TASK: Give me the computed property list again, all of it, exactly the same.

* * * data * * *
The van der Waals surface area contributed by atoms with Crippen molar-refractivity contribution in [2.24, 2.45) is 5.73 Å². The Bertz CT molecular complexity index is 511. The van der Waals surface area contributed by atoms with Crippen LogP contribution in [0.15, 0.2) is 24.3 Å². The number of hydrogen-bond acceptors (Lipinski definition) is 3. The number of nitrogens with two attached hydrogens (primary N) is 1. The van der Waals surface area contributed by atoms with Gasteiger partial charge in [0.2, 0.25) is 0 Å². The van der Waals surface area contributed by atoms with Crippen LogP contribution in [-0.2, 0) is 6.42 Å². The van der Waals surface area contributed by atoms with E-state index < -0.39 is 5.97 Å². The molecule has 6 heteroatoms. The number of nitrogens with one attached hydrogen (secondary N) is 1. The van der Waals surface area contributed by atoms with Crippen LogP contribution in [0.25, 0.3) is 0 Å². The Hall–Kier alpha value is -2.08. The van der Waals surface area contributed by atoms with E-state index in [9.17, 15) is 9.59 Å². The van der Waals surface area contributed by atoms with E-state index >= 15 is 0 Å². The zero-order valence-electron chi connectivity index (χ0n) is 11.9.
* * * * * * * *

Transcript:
The van der Waals surface area contributed by atoms with Crippen molar-refractivity contribution in [2.24, 2.45) is 5.73 Å². The Bertz CT molecular complexity index is 511. The van der Waals surface area contributed by atoms with Crippen LogP contribution in [0.15, 0.2) is 24.3 Å². The number of hydrogen-bond acceptors (Lipinski definition) is 3. The number of nitrogens with two attached hydrogens (primary N) is 1. The van der Waals surface area contributed by atoms with Gasteiger partial charge in [0.2, 0.25) is 0 Å². The van der Waals surface area contributed by atoms with Crippen LogP contribution in [-0.2, 0) is 6.42 Å². The van der Waals surface area contributed by atoms with E-state index < -0.39 is 5.97 Å². The molecule has 6 heteroatoms. The number of nitrogens with one attached hydrogen (secondary N) is 1. The van der Waals surface area contributed by atoms with Crippen LogP contribution in [0.25, 0.3) is 0 Å². The Hall–Kier alpha value is -2.08. The van der Waals surface area contributed by atoms with E-state index in [9.17, 15) is 9.59 Å². The van der Waals surface area contributed by atoms with E-state index >= 15 is 0 Å². The zero-order valence-electron chi connectivity index (χ0n) is 11.9.